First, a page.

After a quiet start I was sent to a train station to deal with a seizure. The 45 year-old man was on the ground and a member of staff and a passing MOP first aider were on scene with him. The first thing I noticed was that he was clutching a handful of little sugar bags, so a BM was carried out straight away. The ambulance crew was on scene with me and we got him into the vehicle within a few minutes. He was recovering but still very vague and confused, so he was going to hospital despite the fact that his BM was normal, as were his other obs. Nevertheless the seizure had been witnessed and it’s entirely possible that he managed to get some sugar into his system just prior to falling down – a bolted horse as it were. This would have meant a rapid increase in his blood glucose level during and post fit, giving that normal reading in the face of his obviously recent hypoglycaemic state.
A frightened Romanian woman with an inconsistent story next – the 25 year-old collapsed on an underground train and an off-duty PCSO attended to her as she recovered from her faint. She was lugging a huge case with her and this was next to her when I arrived and found her inside the station office, where she’d been taken after her event.
During our chat she seemed very nervous and would not make eye contact, even with the female PCSO who was with her. Maybe it was the fact that she was being bombarded with questions and medical tests after falling down (maybe in Romania they just leave people on the floor to get on with it) or maybe something significant had happened to her. She was young and vulnerable travelling around with a whole load of luggage and very little English – that can attract the more unsavoury characters from the rotten woodwork, so I just wanted to ensure there was nothing amiss before I left her.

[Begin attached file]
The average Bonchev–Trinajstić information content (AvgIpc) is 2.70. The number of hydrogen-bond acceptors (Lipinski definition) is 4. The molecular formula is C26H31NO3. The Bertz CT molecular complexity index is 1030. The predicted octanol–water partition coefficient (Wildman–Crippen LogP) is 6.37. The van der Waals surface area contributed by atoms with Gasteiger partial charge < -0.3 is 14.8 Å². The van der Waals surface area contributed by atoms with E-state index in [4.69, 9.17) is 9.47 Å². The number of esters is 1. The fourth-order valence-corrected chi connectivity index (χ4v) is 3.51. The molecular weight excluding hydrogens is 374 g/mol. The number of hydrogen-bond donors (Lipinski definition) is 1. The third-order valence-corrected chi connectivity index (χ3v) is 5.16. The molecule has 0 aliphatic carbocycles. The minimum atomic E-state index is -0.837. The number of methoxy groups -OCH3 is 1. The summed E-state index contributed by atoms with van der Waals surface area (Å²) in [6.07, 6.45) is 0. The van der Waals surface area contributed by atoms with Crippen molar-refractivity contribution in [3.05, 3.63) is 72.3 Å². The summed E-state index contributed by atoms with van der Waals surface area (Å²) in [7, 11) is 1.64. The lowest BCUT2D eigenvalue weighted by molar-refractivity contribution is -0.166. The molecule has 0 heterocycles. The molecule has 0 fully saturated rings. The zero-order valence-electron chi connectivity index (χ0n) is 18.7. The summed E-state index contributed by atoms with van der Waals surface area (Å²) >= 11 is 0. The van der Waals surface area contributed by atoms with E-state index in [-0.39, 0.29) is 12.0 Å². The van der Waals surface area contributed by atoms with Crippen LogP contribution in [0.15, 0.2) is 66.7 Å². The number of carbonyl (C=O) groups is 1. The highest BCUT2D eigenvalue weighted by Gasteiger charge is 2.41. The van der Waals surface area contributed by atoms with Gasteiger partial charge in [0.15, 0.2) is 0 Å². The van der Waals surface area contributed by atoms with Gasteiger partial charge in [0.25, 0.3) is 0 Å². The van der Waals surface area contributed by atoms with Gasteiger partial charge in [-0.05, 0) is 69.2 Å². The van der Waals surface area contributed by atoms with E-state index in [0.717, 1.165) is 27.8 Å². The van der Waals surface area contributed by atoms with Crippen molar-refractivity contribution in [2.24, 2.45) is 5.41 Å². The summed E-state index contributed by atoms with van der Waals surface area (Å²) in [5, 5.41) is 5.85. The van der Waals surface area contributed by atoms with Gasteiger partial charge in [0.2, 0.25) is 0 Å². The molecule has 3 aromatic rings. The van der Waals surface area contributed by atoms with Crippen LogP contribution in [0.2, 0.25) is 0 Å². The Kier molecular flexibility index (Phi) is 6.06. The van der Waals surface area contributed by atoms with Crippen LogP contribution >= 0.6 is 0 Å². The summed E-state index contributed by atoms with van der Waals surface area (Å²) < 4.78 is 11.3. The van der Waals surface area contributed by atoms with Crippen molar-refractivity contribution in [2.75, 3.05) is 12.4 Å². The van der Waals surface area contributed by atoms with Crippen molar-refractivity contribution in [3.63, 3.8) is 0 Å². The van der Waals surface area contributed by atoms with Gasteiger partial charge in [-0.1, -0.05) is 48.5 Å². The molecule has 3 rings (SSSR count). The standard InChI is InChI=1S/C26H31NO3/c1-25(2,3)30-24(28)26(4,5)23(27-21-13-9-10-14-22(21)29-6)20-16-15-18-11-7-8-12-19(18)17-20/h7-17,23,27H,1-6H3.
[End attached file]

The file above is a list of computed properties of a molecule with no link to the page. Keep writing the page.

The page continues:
She didn’t want to go to hospital and her vitals were normal. She had no medical history and, apart from a dehydrated lip, she looked healthy enough. But she’d told us she was travelling in to the UK for the first time. Then she changed her story and said she was living with her boyfriend and had worked in London for the past two years. Her English markedly improved and now she was speaking in paragraphs instead of little one-liners.
The British Transport Police arrived to help out and to arrange translation via Language Line and by the time we’d asked the same questions over and over, it was well established that, 1. She could speak English perfectly well, 2. She didn’t want to go to hospital and 3. She was probably hiding something but nobody was going to find out what.
Now, it may well be that whatever she was keeping close to her chest was her own business and that’s fine. She could also have been scared looking because we were standing over her and that’s intimidating if you don’t know how things work here and her language block may have simply been the result of that fear. I’m sure my rubbish French would be non-existent in similar circumstances and some personal issues that I may have will be of no concern to the police or anyone else but me. I just wanted to know, as did the others, that she was ok and we weren’t missing something important.